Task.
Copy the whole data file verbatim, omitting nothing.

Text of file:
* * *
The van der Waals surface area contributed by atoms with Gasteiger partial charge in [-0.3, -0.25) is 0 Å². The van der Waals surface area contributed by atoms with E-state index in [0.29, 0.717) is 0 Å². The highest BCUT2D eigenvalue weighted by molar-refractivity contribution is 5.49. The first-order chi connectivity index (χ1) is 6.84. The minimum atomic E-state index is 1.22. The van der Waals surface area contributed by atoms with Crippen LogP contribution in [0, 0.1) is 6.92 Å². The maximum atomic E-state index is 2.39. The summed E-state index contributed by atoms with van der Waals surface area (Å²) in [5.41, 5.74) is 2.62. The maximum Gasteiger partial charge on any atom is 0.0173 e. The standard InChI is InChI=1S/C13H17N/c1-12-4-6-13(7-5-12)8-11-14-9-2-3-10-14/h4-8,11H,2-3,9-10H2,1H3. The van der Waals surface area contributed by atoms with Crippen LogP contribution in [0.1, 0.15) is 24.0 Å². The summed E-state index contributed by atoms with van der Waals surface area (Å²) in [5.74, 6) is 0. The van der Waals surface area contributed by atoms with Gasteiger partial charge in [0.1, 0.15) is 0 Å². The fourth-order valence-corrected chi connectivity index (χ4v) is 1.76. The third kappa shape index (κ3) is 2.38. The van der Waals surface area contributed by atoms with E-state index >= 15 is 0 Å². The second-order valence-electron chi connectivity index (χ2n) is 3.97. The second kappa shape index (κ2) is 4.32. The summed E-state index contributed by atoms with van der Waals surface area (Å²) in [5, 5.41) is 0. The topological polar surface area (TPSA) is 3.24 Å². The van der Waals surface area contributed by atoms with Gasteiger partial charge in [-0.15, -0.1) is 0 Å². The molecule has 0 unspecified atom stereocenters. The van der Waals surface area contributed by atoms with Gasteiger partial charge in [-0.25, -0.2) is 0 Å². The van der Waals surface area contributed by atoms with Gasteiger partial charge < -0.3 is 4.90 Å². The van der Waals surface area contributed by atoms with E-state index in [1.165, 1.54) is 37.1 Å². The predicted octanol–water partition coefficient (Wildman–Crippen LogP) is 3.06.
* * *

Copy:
The van der Waals surface area contributed by atoms with Gasteiger partial charge in [-0.3, -0.25) is 0 Å². The van der Waals surface area contributed by atoms with E-state index in [0.29, 0.717) is 0 Å². The highest BCUT2D eigenvalue weighted by molar-refractivity contribution is 5.49. The first-order chi connectivity index (χ1) is 6.84. The minimum atomic E-state index is 1.22. The van der Waals surface area contributed by atoms with Crippen LogP contribution in [0, 0.1) is 6.92 Å². The maximum atomic E-state index is 2.39. The summed E-state index contributed by atoms with van der Waals surface area (Å²) in [5.41, 5.74) is 2.62. The maximum Gasteiger partial charge on any atom is 0.0173 e. The standard InChI is InChI=1S/C13H17N/c1-12-4-6-13(7-5-12)8-11-14-9-2-3-10-14/h4-8,11H,2-3,9-10H2,1H3. The van der Waals surface area contributed by atoms with Crippen LogP contribution in [0.1, 0.15) is 24.0 Å². The summed E-state index contributed by atoms with van der Waals surface area (Å²) in [5.74, 6) is 0. The van der Waals surface area contributed by atoms with Gasteiger partial charge in [0.1, 0.15) is 0 Å². The fourth-order valence-corrected chi connectivity index (χ4v) is 1.76. The third kappa shape index (κ3) is 2.38. The van der Waals surface area contributed by atoms with E-state index >= 15 is 0 Å². The second-order valence-electron chi connectivity index (χ2n) is 3.97. The second kappa shape index (κ2) is 4.32. The summed E-state index contributed by atoms with van der Waals surface area (Å²) in [5, 5.41) is 0. The topological polar surface area (TPSA) is 3.24 Å². The van der Waals surface area contributed by atoms with Gasteiger partial charge in [-0.15, -0.1) is 0 Å². The molecule has 0 unspecified atom stereocenters. The van der Waals surface area contributed by atoms with Gasteiger partial charge in [-0.25, -0.2) is 0 Å². The van der Waals surface area contributed by atoms with Gasteiger partial charge < -0.3 is 4.90 Å². The van der Waals surface area contributed by atoms with E-state index in [1.165, 1.54) is 37.1 Å². The predicted octanol–water partition coefficient (Wildman–Crippen LogP) is 3.06.